Given the presumed centrality of teachers’ pedagogical expertise to teaching effectiveness, a logical next step in large-scale survey research is to develop direct measures of teachers’ pedagogical and content knowledge and to estimate the effects of these measures on growth in students’ achievement. In fact, along with colleagues, we are currently taking steps in this direction.21 Our efforts originated in two lines of work. The first was the Teacher Education and Learning to Teach (TELT) study conducted at Michigan State University. The researchers who conducted this study developed a survey battery explicitly designed to assess teachers’ pedagogical content knowledge in two areas—mathematics and writing (Kennedy, Ball, & McDiarmid, 1993). Within each of these curricular areas, a battery of survey items was designed to assess two dimensions of teachers’ pedagogical content knowledge: teachers’ knowledge of subject matter and teachers’ knowledge of effective teaching practices in a given content area. As reported in Deng (1995), the attempt to construct these measures was more successful in the area of mathematics than in writing and more successful in measures of content knowledge than pedagogical knowledge.


An interesting offshoot of this work is that one of the items originally included as a measure of pedagogical content knowledge in the TELT study was also included in the NELS: 88 teacher questionnaire. As a result, we decided to investigate the association between this item and student achievement in the NELS: 88 data on 10th-grade math achievement. As reported in Rowan et al. (1997), we found that in a well-specified covariate adjustment for student achievement, the item included in the NELS: 88 teacher questionnaire had a statistically significant effect on student achievement. In this analysis, a student whose teacher provided a correct answer to this single item scored .02 SD higher on the NELS: 88 mathematics achievement test than did a student whose teacher did not answer the item correctly. The corresponding r-type effect size for this finding is r = .03, and R2 = .0009.22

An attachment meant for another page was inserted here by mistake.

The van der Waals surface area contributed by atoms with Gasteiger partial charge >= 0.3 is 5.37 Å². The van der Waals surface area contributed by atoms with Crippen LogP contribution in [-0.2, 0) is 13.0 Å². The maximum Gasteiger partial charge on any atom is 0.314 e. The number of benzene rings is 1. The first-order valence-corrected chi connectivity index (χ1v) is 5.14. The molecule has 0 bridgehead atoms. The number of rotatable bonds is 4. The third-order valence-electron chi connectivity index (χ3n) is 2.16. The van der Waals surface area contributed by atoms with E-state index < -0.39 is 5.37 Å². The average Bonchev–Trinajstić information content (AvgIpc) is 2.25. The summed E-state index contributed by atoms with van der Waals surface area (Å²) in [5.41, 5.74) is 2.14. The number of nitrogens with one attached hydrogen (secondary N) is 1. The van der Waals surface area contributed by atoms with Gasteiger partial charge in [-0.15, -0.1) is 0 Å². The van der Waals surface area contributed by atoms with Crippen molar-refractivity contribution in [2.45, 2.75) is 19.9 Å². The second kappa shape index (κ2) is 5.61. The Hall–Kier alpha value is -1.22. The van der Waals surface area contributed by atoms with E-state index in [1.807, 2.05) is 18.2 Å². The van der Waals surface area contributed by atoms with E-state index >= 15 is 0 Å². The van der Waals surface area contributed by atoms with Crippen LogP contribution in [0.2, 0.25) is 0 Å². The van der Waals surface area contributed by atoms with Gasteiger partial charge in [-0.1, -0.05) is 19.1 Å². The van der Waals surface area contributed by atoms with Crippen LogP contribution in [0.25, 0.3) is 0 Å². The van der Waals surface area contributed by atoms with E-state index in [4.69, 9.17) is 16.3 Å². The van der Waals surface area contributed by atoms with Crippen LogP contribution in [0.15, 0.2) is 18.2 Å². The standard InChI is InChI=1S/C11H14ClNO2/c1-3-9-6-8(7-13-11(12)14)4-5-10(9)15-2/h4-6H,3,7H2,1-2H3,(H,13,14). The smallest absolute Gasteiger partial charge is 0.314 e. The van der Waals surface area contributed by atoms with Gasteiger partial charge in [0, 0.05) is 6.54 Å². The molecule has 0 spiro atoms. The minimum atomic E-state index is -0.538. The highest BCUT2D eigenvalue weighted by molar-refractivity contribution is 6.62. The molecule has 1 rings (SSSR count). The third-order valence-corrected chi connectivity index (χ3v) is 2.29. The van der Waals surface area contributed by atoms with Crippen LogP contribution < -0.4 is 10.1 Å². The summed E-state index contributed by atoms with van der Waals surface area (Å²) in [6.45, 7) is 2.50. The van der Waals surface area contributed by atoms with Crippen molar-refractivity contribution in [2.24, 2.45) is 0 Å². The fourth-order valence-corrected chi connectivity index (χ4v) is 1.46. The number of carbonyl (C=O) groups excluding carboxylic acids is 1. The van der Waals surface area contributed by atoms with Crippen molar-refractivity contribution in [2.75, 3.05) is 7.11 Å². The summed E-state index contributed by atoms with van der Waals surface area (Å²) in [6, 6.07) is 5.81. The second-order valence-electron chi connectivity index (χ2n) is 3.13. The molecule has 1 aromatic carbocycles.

Although the effect sizes in the NELS: 88 analysis are tiny, the measurement problems associated with an ad hoc, one-item scale measuring teachers’ content knowledge are obvious. Moreover, the effect of this ad hoc measure of teachers’ knowledge was assessed in Rowan et al.’s (1997) analysis by reference to a covariate adjustment model of students’ 10th-grade achievement status. As a result, one should not expect large effects from such an analysis. For this reason, our colleagues are now developing an extensive battery of survey items to directly assess teachers’ pedagogical content knowledge in the context of elementary schooling. Our development work to date is promising. For example, we have found that we can construct highly reliable measures of teachers’ pedagogical content knowledge within fairly narrow domains of the school curriculum using as few as six to eight survey items. Our goal in the future is to estimate the effects of these measures on growth in students’ achievement in our own study of school improvement interventions.23